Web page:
By Sylvia M. Ramos, M.D.

“Please, sir, may I?” will not get us where we need to go.

Once again, the public skirts the issue. A number of recent articles in the New York Times about President Obama’s inner circle of advisers and cabinet secretaries such as, “Obama’s remade inner circle has an all-male look, so far”  on January 8 and a gentle rebuke, “We offer more than ankles, gentlemen” on January 13 highlight how we continue to miss the point. Women are often excluded from the highest levels of power and policy-making positions not only in government but also business and communications because our Constitution does not state that women and men are equal under the law. There are multiple studies in the literature that assess the overt and insidious negative impact of a lack of recognized equality on women’s psychological, economic, social and political well-being. This lack of recognition also has immense adverse effects on the social perceptions and well-being of men and children.

Alice Paul worked tirelessly to pass the Suffrage Amendment in 1920, then helped write and introduce in Congress the Equal Rights Amendment in 1923. Some women’s organizations of the time opposed the amendment because they felt what women needed was protective legislation rather than a guarantee of equal treatment under the law. Yet Paul forged ahead with the amendment. Perhaps she understood that needing protection always leaves the perception that the protected is not equal to the protector. Perhaps she knew that women are very well able to care for themselves, given a level playing field.

Nevertheless, it seems that the naysayers have won, so far. There is an implied belief in the mass media, government and even some women-focused organizations that the time for the ERA has passed, that it is no longer relevant. However, a quick perusal of any newspaper any day will find stories about new actions that curtail or rescind even the modest gains that have been made on behalf of women’s rights over the past 100 years. Protective laws at the state level, such as the Wisconsin Equal Pay Enforcement Act that was intended to address the persistent wage disparity between women and men in the same job, have been revoked. Even though abortion is a constitutionally protected right, in 2011 there were 92 provisions in state laws enacted nationally that restrict access to abortion services. Additionally, even well-meaning federal laws have failed to achieve equality. The Equal Pay Act was signed in 1963 at a time when women earned 59% of what men were paid. Women now earn 77 cents for every dollar men are paid for the same work. That figure is 69 cents for African-American women and 52 cents for Latinas. Contrary to popular belief, the Lilly Ledbetter Fair Pay Act of 2009 does not ensure equal pay for equal work—it only allows for a longer period of time during which suits against pay discrimination may be brought.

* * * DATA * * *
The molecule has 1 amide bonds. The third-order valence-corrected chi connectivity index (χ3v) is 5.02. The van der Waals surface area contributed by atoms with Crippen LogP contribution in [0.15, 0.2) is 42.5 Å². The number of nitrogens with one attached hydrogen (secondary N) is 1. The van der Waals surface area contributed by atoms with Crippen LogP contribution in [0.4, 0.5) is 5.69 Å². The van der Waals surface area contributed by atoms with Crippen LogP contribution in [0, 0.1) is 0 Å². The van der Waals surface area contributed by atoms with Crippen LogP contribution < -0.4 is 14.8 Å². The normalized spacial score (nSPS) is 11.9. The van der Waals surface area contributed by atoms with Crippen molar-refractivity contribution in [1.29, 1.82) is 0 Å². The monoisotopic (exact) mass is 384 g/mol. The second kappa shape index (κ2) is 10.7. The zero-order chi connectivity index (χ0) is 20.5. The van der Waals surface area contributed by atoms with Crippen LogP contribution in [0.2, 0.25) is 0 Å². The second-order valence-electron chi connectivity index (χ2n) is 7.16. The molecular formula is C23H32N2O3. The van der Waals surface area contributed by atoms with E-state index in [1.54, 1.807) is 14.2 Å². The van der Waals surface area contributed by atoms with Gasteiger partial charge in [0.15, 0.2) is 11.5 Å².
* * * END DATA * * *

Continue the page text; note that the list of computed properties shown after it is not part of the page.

Ninety years after the introduction of the ERA we continue to fight every single act of injustice toward women with a cry for new legislation that will protect us. We turn to new waves of predominantly male legislators to help us out once again. Year after year they come to ask us, and we give them our votes in hopes that they will help ensure our rights. Yet, when it comes time to choose leaders who will help set policy for our nation, whose citizens are over 50% female, the same legislators choose from among their peers—people they perceive are of equal ability and feel comfortable with—the same cadre of men. This will not change until women are recognized to have the same right as men to equal treatment under the law, equal access to the same lifework building opportunities, equal opportunity to enter into the halls of power and to rise to the top levels of our government.

Women don’t need to have their rights protected. We need to have our rights guaranteed. The only way we will finally achieve this is to have the Equal Rights Amendment inscribed in our Constitution. We owe it not only to Alice Paul but to the hundreds of women who fought valiantly, went to jail, starved and were institutionalized in psychiatric hospitals just for asking for their basic human rights.

Sylvia Ramos M.D. is a breast surgeon and member of the American Humanist Association and the Humanist Society of New Mexico (HSNM). As chair of the Feminist Caucus of HSNM, she is coordinating the Equal Rights Amendment ratification campaign for the American Humanist Association.